Unhelpful media extremes
Sadly the privately owned African media that are positioned to critique African political regimes become too hostile for them to be taken as constructive advisers; they tend to be treated by governments as extensions of the political opposition. The state controlled media who are naturally inclined to support the governing political establishments become too supportive and even sycophantic to be taken seriously and to dispense candid advice. The media in Africa are too polarized along the lines of public and private, pro-government and anti-government to the extent that they trade in unhelpful extremes.
There is need for government to give more room for government controlled media to be critical and another need for privately owned media to critique governments in such a way that they are critical but not hostile in order for them to retain a legitimate voice. There is also a need in Africa for the structure and nature of media ownership and control to be revised so that the media have more room to trade in honest truths that have no bias towards profit or political power.
IMF and World Bank
Some countries are led by, not governing but managing leaders and political parties. The real governments are IMF and World Bank, what the president and the ruling party do is simply to manage the country based on instructions from the Bretton Woods regime. The ordinary people of these countries live in worse misery than the one they saw during colonialism. The tyranny of the market forces that IMF and World Bank rule with is hateful of the poor.
Spooks and the spies
Some African leaders rule as kings or queens. The king or the queen makes decisions as an individual relying on information from the intelligence, the spooks and the spies. Intelligence is another name for institutionalised rumours and gossip. Leaders that rule on the basis of intelligence tend to be suspicious and irritable. Their governments do not enjoy stability as ministers are continuously reshuffled and fired, and they live in perpetual fear of the leader.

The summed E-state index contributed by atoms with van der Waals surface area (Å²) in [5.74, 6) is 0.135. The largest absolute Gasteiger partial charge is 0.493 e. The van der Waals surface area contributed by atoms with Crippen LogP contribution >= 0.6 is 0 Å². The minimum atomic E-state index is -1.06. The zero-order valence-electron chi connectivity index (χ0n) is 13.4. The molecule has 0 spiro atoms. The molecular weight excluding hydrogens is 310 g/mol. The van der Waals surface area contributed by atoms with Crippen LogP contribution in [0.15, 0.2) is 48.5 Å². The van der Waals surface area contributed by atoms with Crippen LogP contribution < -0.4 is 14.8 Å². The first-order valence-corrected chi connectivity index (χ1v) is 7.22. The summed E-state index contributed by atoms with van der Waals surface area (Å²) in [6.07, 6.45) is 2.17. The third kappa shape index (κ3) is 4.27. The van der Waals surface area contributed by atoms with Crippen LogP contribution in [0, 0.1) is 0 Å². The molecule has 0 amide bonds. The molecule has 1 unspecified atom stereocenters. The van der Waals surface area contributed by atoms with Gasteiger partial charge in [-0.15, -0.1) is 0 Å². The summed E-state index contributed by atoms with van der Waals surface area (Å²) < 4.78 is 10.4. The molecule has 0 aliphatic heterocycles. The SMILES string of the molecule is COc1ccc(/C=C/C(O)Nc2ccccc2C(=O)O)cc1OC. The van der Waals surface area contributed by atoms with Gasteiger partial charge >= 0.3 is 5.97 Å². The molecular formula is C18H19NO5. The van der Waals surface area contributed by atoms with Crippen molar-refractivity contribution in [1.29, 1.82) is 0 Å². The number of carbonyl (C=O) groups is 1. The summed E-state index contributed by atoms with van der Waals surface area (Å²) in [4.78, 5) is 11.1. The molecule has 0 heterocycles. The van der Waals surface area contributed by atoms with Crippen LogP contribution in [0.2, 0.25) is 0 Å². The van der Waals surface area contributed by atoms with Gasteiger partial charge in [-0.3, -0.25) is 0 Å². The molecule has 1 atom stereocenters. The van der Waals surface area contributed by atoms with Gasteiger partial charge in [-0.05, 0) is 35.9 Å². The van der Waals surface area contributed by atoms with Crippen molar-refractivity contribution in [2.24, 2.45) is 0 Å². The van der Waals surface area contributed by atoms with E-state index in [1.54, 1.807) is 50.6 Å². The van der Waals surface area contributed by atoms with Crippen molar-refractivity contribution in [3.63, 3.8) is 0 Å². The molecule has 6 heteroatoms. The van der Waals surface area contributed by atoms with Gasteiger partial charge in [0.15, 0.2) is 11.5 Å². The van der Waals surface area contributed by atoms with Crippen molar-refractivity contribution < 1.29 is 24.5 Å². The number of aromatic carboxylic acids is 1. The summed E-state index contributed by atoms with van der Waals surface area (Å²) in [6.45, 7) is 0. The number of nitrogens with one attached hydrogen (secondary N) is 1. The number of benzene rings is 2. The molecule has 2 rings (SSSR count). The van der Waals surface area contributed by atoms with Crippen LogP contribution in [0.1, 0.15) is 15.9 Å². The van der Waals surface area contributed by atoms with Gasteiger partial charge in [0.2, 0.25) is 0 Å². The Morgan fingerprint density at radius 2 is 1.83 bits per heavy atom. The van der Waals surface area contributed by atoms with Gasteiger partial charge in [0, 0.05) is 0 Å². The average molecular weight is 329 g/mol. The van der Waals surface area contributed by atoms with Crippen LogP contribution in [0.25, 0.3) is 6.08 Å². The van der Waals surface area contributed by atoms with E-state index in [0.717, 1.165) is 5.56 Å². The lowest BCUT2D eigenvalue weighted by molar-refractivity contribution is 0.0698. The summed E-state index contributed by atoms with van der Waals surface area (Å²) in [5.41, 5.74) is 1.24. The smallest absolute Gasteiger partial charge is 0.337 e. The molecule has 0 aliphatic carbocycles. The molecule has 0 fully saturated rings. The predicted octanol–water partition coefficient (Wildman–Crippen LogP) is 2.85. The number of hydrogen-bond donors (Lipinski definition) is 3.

As a result, powerful intelligence officials end up manipulating the fear and suspicion of the leader, using him or her to run the country. Witch-hunting and rumour-mongering becomes the business of the day in such countries and so much energy is exhausted on leadership squabbles and the commerce on rumours instead of governing and leading.
While in the West countries and leaders rely on think tanks and research institutes for governing ideas, in Africa some leaders listen to their trusted friends or comrades from past battles. There are certain powerful people in Africa who run countries through their friendship with presidents and prime-ministers. Once in a while, these individuals tend to be veterans of the liberation struggle, powerful business people and sometimes prophets or sangomas. The danger of these lucky and powerful individuals to manipulate the leader for personal gain or mislead him or her even if it is not deliberate is always there.
Some African leaders draw advice from other African leaders, current or retired. Most of the times, this advice from retired or present fellow African leaders, is almost always in the form of tricks and strategies for political survival and not solid advice for good leadership.
The question of who exactly advises African leaders, who they listen to and draw governing ideas and knowledge is central to the future of Africa and its liberation from enduring coloniality. Advice from within the party or from our friends from abroad, even if it is really friendly wisdom, will not be enough to sustain African countries and the continent itself in this increasingly difficult world. In the near future, this column will delve into the interesting discussion of the relationship between African governments and decolonial knowledge.
It is fundamental for African leaders to seek and find or build institutions and networks from which they can draw cold and dry, frank and fruitful governing information and ideas that will not alienate them from their people or make them international political tourist attractions, for the wrong reasons.
l Mkhosana Mathobela Bingweni writes from South Africa